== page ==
On November 11, 2019, Mercury will transit the face of the sun from Earth’s vantage point.  We’ll be able to watch it cross by our big, beautiful star for a few beautiful hours on Monday.  It hasn’t happened since 2016 and we won’t be able to see it again until 2032.  

Mercury is a speedy planet.  It orbits our sun every 88 days.  So, you’d think we’d see the hot little planet that could transit the face of the sun at least a couple of times a year, right?  Wrong.  Mercury’s orbit is tilted with respect to Earth’s orbit.  So, we don’t often get to see it go by the disk of the sun.  

It’ll take Mercury a little over 5 hours to transit the sun. Much of North America will be able to watch the transit starting at 7:36AM (ET).  The eastern half of North America and all of South America will see the whole shebang, which will last until 1:04PM (ET).  Africa, Europe, and western Asia can watch during sunset.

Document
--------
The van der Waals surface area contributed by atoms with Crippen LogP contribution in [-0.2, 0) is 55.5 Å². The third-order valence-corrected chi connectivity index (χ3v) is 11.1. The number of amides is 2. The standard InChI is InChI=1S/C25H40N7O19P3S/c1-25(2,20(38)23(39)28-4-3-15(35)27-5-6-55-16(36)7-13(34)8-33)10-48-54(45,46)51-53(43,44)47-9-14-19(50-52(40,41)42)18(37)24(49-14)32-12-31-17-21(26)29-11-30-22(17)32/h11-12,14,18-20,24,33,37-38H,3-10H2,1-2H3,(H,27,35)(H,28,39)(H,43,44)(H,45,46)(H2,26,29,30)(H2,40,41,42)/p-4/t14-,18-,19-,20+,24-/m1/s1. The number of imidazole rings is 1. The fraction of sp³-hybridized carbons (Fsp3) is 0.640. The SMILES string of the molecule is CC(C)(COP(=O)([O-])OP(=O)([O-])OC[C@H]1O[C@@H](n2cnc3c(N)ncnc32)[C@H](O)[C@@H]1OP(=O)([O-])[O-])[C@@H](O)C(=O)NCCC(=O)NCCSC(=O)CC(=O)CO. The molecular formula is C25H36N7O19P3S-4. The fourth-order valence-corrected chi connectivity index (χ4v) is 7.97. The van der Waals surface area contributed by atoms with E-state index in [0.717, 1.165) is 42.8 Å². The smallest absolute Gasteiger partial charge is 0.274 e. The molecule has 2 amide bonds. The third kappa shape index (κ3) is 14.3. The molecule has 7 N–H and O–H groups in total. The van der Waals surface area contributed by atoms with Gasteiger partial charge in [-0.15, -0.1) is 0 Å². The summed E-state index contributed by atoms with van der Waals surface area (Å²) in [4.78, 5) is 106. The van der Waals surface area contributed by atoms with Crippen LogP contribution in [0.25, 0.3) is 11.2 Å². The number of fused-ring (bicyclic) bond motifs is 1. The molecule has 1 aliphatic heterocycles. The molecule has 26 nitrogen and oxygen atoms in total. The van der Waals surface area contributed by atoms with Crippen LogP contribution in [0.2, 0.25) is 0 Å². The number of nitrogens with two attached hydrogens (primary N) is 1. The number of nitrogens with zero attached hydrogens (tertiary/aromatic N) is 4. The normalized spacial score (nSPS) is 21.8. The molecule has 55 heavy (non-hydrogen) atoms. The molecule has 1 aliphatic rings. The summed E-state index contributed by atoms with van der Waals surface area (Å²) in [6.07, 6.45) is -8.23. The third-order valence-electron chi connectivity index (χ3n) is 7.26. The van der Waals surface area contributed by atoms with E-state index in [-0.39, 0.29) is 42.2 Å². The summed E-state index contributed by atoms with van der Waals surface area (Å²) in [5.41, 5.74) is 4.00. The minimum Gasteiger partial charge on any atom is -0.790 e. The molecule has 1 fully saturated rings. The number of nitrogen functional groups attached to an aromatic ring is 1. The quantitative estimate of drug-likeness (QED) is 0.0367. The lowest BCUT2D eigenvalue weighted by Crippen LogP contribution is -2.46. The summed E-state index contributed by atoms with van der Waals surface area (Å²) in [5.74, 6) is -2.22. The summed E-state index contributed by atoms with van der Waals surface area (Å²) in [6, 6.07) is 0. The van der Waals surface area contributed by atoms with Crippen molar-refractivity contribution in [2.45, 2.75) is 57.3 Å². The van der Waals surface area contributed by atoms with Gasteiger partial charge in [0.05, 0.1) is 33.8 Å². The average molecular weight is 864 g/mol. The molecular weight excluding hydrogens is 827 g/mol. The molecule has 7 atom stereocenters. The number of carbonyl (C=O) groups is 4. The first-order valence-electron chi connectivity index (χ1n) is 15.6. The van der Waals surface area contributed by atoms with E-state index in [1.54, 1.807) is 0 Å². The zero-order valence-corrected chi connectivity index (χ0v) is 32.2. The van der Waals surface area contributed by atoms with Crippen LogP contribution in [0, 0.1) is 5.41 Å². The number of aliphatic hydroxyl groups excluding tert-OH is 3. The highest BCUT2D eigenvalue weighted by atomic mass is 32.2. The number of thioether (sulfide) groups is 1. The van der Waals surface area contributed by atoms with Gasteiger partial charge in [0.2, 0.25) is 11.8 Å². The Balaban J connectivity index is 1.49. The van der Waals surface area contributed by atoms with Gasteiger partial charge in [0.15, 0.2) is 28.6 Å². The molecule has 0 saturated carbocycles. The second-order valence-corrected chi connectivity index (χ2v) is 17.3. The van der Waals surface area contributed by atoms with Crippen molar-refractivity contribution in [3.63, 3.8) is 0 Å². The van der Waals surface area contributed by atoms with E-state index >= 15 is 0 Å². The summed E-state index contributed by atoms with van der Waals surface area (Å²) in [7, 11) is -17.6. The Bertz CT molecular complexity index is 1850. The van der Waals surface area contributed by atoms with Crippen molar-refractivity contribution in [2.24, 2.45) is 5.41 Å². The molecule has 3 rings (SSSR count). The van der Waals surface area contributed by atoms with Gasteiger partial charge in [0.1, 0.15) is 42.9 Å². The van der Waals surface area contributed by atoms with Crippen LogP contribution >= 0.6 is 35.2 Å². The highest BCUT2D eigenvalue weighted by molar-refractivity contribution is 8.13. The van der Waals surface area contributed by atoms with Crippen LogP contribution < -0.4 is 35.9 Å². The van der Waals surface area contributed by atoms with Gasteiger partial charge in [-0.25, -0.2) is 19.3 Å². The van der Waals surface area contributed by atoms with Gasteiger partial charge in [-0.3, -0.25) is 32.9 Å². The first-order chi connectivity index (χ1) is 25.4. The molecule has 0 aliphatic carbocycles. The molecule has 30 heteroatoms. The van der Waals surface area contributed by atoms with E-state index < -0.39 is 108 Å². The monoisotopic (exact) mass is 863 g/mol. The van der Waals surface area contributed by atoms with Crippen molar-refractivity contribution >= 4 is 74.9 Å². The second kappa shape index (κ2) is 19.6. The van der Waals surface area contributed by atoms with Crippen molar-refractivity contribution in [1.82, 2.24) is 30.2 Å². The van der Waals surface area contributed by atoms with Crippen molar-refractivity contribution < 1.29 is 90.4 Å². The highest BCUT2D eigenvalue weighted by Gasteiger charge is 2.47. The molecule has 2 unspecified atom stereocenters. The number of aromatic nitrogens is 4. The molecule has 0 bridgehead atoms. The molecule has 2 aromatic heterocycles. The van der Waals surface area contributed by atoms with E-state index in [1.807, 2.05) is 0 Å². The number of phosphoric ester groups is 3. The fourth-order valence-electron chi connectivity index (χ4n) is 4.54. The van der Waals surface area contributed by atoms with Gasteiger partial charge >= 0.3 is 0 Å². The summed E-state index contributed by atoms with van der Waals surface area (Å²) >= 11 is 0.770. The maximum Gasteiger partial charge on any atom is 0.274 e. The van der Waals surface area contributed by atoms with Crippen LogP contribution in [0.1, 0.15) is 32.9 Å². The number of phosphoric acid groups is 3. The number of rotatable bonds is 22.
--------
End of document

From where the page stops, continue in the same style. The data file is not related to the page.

How do you look straight at the sun to watch Mercury go by?  Well, I’ll tell you.  If you have a telescope with the proper solar filter, you can view Mercury as a little black speck, traversing the sun, which will appear 194 times bigger than that speck.  

I don’t have a telescope or a solar filter.  Do you?  No.  So check out The Virtual Telescope Project online observing session.  You could also use an astronomy app like SkySafari 6, Star Walk 2, or Stellarium Mobile to take a peek at your personal visibility for your location and learn what to expect.  And, of course, NASA has got you covered. 

Happy viewing, fellow space nerds!  

RELATED:  NASA Could Feasibly Go Planet Hunting With a Starshade in Space

 

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Jenny Flack

Co-founder and Senior Contributor to Geek Girl Authority.
Actor, Improviser, Comic.
I like to like things and talk about them.
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